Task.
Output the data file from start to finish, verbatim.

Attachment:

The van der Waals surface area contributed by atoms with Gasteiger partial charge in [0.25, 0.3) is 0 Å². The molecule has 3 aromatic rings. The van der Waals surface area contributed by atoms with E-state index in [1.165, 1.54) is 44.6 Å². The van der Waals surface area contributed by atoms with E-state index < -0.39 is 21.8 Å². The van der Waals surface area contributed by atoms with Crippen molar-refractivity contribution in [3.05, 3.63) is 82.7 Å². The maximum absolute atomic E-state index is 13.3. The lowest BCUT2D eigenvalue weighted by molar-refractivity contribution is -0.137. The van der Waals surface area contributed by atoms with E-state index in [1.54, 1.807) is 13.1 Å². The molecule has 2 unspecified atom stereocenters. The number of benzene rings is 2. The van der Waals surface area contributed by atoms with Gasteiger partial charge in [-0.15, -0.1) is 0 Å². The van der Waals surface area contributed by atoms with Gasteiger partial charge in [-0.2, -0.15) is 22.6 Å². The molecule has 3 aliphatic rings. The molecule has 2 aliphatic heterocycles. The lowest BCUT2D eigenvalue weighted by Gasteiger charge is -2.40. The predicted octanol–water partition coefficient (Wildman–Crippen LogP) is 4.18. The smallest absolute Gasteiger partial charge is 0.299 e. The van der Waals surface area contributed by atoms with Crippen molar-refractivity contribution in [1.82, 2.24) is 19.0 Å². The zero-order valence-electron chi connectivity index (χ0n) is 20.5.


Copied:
The van der Waals surface area contributed by atoms with Gasteiger partial charge in [0.25, 0.3) is 0 Å². The molecule has 3 aromatic rings. The van der Waals surface area contributed by atoms with E-state index in [1.165, 1.54) is 44.6 Å². The van der Waals surface area contributed by atoms with E-state index < -0.39 is 21.8 Å². The van der Waals surface area contributed by atoms with Crippen molar-refractivity contribution in [3.05, 3.63) is 82.7 Å². The maximum absolute atomic E-state index is 13.3. The lowest BCUT2D eigenvalue weighted by molar-refractivity contribution is -0.137. The van der Waals surface area contributed by atoms with E-state index in [1.54, 1.807) is 13.1 Å². The molecule has 2 unspecified atom stereocenters. The number of benzene rings is 2. The van der Waals surface area contributed by atoms with Gasteiger partial charge in [-0.15, -0.1) is 0 Å². The van der Waals surface area contributed by atoms with Gasteiger partial charge in [-0.2, -0.15) is 22.6 Å². The molecule has 3 aliphatic rings. The molecule has 2 aliphatic heterocycles. The lowest BCUT2D eigenvalue weighted by Gasteiger charge is -2.40. The predicted octanol–water partition coefficient (Wildman–Crippen LogP) is 4.18. The smallest absolute Gasteiger partial charge is 0.299 e. The van der Waals surface area contributed by atoms with Crippen molar-refractivity contribution in [1.82, 2.24) is 19.0 Å². The zero-order valence-electron chi connectivity index (χ0n) is 20.5.